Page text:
What content do you enjoy?

Frisby is a Bitcoin maxi for all the “wrong reasons.”

“I just don’t have the time to study all these other coins, and I’m in various WhatsApp groups and stuff and Telegram chats, and I just can’t keep up with this new coin and that new coin. I just don’t have the time or the energy.”

He rattles off a few of his favorite commentators, like Lyn Alden, Peter McCormack, GiGi, Bitcoin entrepreneur Robert Breedlove and Adam Back, CEO of Blockstream.


By the sound of it, Frisby’s been thrown the prediction ball before:

“Do you want me to give you a headline stupid prediction that will get loads of clicks because I’ve said Bitcoin’s going to half a million dollars, or do you want me to give you a realistic one that in three years’ time people go, ‘You got that prediction right!’”

Obviously, we want the prediction that gets lots of clicks, but we’ll take what we can get.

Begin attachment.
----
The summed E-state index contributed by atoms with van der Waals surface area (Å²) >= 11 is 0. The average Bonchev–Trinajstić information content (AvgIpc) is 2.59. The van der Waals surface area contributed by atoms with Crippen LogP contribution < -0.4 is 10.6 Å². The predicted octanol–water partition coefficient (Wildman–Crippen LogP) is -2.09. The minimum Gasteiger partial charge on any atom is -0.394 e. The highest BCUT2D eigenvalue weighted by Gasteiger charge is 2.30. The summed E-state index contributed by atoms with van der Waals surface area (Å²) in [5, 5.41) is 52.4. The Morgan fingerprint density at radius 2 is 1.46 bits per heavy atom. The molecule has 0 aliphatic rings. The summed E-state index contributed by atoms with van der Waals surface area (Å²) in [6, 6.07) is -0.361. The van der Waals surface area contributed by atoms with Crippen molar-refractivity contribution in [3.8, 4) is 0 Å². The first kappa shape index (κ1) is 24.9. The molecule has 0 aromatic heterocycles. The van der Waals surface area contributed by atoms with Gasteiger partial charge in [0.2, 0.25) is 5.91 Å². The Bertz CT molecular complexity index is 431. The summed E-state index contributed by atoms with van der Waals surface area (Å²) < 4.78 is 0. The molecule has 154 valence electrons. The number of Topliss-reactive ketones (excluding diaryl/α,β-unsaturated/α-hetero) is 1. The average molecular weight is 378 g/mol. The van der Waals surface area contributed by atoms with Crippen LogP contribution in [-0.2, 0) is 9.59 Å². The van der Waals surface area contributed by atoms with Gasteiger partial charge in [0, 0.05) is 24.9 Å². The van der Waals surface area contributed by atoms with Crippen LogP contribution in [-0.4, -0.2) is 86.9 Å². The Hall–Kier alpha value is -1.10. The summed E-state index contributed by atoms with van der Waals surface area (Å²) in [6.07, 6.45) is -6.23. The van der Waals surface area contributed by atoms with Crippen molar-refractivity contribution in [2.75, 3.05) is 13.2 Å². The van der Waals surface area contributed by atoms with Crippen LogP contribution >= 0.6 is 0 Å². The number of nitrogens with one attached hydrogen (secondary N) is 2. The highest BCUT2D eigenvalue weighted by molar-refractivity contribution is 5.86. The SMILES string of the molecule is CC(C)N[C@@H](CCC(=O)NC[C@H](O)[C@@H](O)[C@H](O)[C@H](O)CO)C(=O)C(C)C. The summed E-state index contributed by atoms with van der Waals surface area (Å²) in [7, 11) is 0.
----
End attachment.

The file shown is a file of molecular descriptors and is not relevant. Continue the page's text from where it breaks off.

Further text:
Frisby’s prediction seems pretty reasonable for the upcoming cycle, suggesting we might hit an average price between $70,000 and $100,000.

But it could shoot up to a whopping $250,000 during this cycle. Maybe we should put that in the headline?

Ciaran Lyons

Ciaran Lyons is an Australian crypto journalist. He’s also a standup comedian and has been a radio and TV presenter on Triple J, SBS and The Project.

Continue Reading


Expect ‘records broken’ by Bitcoin ETF: Brett Harrison (ex-FTX US), X Hall of Flame




Expect ‘records broken’ by Bitcoin ETF: Brett Harrison (ex-FTX US), X Hall of Flame

The former president of FTX US dishes the dirt on his falling out with former Jane Street colleague Sam Bankman-Fried and predicts the spot Bitcoin ETF will far outshine the record-breaking success of the Bitcoin Futures ETF.

Who is this guy anyway?

The ex-president of FTX US, Brett Harrison, tells Magazine that he didn’t say a single word to Sam Bankman-Fried during the two-month notice period after he resigned, which was only months before the whole exchange blew up. Even getting a message to SBF to say he was resigning in the first place was hard work.